What Indoor 5G Solutions Are Promoting Green Building Development?

To address climate change concerns and assist operators and enterprises in reducing their carbon footprints, equipment vendors are offering a number of sustainable products. Companies like Huawei and ZTE provide smart features, with the support of Artificial Intelligence (AI), to automatically power down devices and systems when data traffic is low. Some of these products have already shown an up to 25% improvement in energy efficiency. Meanwhile, intelligent sensing provides a smooth mobile experience for users, while deactivating Pico Remote Radio Units (pRRUs) that are not needed. For example, ZTE’s PowerPilot Pro can achieve a 20% energy consumption reduction by automatically switching a pRRU into an energy-saving mode if there is no demand.

Another solution being explored by equipment vendors is the use of Gallium Nitride (GaN) to improve Power Amplifier (PA) energy efficiency. This technology is known to cut down energy consumption by more than 50%. Tier One operator Orange is an active proponent of GaN and claims that through continued Research & Development (R&D), the technology can achieve 60% better efficiency. Equipment vendors, such as Huawei, ZTE, NEC, and Casa Systems, are all investing in GaN.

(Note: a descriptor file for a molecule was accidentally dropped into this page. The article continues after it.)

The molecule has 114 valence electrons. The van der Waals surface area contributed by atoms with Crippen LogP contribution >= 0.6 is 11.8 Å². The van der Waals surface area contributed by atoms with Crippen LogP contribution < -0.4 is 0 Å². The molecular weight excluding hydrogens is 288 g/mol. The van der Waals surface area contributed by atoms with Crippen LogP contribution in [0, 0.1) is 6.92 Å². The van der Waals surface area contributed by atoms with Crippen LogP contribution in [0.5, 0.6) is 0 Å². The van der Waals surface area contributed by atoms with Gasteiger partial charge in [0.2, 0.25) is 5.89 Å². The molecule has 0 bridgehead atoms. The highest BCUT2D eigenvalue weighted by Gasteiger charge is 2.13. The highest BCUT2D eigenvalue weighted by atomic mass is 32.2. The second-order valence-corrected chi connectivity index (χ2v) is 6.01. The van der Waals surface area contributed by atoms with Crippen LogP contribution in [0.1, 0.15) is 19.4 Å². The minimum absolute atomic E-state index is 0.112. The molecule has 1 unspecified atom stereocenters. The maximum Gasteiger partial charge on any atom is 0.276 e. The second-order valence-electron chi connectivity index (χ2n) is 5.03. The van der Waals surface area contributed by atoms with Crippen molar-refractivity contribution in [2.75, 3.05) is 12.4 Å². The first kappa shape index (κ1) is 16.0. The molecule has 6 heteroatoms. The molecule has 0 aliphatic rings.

Huawei Demonstrates the Sustainability Benefits of Macro-Micro Integration

As the data needs of mobile subscribers continue to grow, operators will expand their macro infrastructure. Nonetheless, a simple 5G macro cell expansion won’t be enough to keep pace with data traffic requirements. By 2025, ABI Research expects the deployment of small cells to take off to accommodate these shortcomings.